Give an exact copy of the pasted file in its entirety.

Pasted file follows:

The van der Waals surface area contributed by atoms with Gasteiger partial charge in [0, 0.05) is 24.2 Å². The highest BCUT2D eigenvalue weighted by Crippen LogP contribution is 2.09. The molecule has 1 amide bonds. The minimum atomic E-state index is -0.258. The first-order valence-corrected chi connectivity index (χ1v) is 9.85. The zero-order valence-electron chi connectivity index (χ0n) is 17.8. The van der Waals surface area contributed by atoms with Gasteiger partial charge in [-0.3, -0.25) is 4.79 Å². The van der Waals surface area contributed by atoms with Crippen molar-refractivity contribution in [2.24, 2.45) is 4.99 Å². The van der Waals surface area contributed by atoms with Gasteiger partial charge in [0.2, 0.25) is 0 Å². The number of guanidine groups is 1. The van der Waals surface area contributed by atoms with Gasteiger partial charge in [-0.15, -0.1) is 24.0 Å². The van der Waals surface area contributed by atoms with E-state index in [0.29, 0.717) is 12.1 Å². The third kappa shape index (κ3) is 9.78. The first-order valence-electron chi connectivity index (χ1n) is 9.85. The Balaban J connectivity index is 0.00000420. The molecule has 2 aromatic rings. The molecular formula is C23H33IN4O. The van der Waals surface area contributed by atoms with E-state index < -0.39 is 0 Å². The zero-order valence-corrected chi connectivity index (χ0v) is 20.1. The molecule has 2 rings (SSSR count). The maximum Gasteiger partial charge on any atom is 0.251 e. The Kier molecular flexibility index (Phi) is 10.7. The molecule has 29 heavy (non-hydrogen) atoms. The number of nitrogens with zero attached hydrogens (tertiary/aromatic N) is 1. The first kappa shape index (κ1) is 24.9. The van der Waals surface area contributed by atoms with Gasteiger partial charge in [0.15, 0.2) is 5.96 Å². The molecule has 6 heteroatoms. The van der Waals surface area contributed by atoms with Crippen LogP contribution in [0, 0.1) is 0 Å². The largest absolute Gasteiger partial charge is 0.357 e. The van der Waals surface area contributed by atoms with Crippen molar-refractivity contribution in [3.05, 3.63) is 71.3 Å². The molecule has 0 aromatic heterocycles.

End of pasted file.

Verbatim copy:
The van der Waals surface area contributed by atoms with Gasteiger partial charge in [0, 0.05) is 24.2 Å². The highest BCUT2D eigenvalue weighted by Crippen LogP contribution is 2.09. The molecule has 1 amide bonds. The minimum atomic E-state index is -0.258. The first-order valence-corrected chi connectivity index (χ1v) is 9.85. The zero-order valence-electron chi connectivity index (χ0n) is 17.8. The van der Waals surface area contributed by atoms with Gasteiger partial charge in [-0.3, -0.25) is 4.79 Å². The van der Waals surface area contributed by atoms with Crippen molar-refractivity contribution in [2.24, 2.45) is 4.99 Å². The van der Waals surface area contributed by atoms with Gasteiger partial charge in [0.2, 0.25) is 0 Å². The number of guanidine groups is 1. The van der Waals surface area contributed by atoms with Gasteiger partial charge in [-0.15, -0.1) is 24.0 Å². The van der Waals surface area contributed by atoms with E-state index in [0.29, 0.717) is 12.1 Å². The third kappa shape index (κ3) is 9.78. The first-order valence-electron chi connectivity index (χ1n) is 9.85. The Balaban J connectivity index is 0.00000420. The molecule has 2 aromatic rings. The molecular formula is C23H33IN4O. The van der Waals surface area contributed by atoms with E-state index < -0.39 is 0 Å². The zero-order valence-corrected chi connectivity index (χ0v) is 20.1. The molecule has 2 rings (SSSR count). The maximum Gasteiger partial charge on any atom is 0.251 e. The Kier molecular flexibility index (Phi) is 10.7. The molecule has 29 heavy (non-hydrogen) atoms. The number of nitrogens with zero attached hydrogens (tertiary/aromatic N) is 1. The first kappa shape index (κ1) is 24.9. The van der Waals surface area contributed by atoms with Gasteiger partial charge in [0.15, 0.2) is 5.96 Å². The molecule has 6 heteroatoms. The van der Waals surface area contributed by atoms with Crippen LogP contribution in [0, 0.1) is 0 Å². The largest absolute Gasteiger partial charge is 0.357 e. The van der Waals surface area contributed by atoms with Crippen molar-refractivity contribution in [3.05, 3.63) is 71.3 Å². The molecule has 0 aromatic heterocycles.